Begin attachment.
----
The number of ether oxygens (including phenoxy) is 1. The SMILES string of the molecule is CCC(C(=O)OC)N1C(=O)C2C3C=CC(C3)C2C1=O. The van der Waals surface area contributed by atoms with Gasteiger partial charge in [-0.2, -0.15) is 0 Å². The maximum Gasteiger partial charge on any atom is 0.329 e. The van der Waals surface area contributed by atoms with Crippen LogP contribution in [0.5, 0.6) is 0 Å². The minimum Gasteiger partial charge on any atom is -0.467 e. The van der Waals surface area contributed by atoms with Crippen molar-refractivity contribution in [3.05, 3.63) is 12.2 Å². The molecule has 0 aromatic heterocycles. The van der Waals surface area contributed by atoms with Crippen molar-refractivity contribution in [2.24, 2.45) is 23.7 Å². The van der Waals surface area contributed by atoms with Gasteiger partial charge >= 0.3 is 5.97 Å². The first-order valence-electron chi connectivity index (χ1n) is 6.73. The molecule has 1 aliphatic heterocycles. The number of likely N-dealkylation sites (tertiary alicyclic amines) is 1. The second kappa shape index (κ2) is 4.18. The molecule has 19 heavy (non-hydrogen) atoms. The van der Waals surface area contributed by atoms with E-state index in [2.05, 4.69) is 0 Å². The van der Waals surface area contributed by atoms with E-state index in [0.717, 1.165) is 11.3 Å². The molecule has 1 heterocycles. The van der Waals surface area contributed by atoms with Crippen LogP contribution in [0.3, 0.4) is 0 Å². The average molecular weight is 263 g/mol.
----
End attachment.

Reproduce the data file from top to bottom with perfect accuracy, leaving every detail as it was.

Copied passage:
The number of ether oxygens (including phenoxy) is 1. The SMILES string of the molecule is CCC(C(=O)OC)N1C(=O)C2C3C=CC(C3)C2C1=O. The van der Waals surface area contributed by atoms with Gasteiger partial charge in [-0.2, -0.15) is 0 Å². The maximum Gasteiger partial charge on any atom is 0.329 e. The van der Waals surface area contributed by atoms with Crippen LogP contribution in [0.5, 0.6) is 0 Å². The minimum Gasteiger partial charge on any atom is -0.467 e. The van der Waals surface area contributed by atoms with Crippen molar-refractivity contribution in [3.05, 3.63) is 12.2 Å². The molecule has 0 aromatic heterocycles. The van der Waals surface area contributed by atoms with Crippen molar-refractivity contribution in [2.24, 2.45) is 23.7 Å². The van der Waals surface area contributed by atoms with Gasteiger partial charge >= 0.3 is 5.97 Å². The first-order valence-electron chi connectivity index (χ1n) is 6.73. The molecule has 1 aliphatic heterocycles. The number of likely N-dealkylation sites (tertiary alicyclic amines) is 1. The second kappa shape index (κ2) is 4.18. The molecule has 19 heavy (non-hydrogen) atoms. The van der Waals surface area contributed by atoms with E-state index in [2.05, 4.69) is 0 Å². The van der Waals surface area contributed by atoms with E-state index in [0.717, 1.165) is 11.3 Å². The molecule has 1 heterocycles. The van der Waals surface area contributed by atoms with Crippen LogP contribution in [0.3, 0.4) is 0 Å². The average molecular weight is 263 g/mol.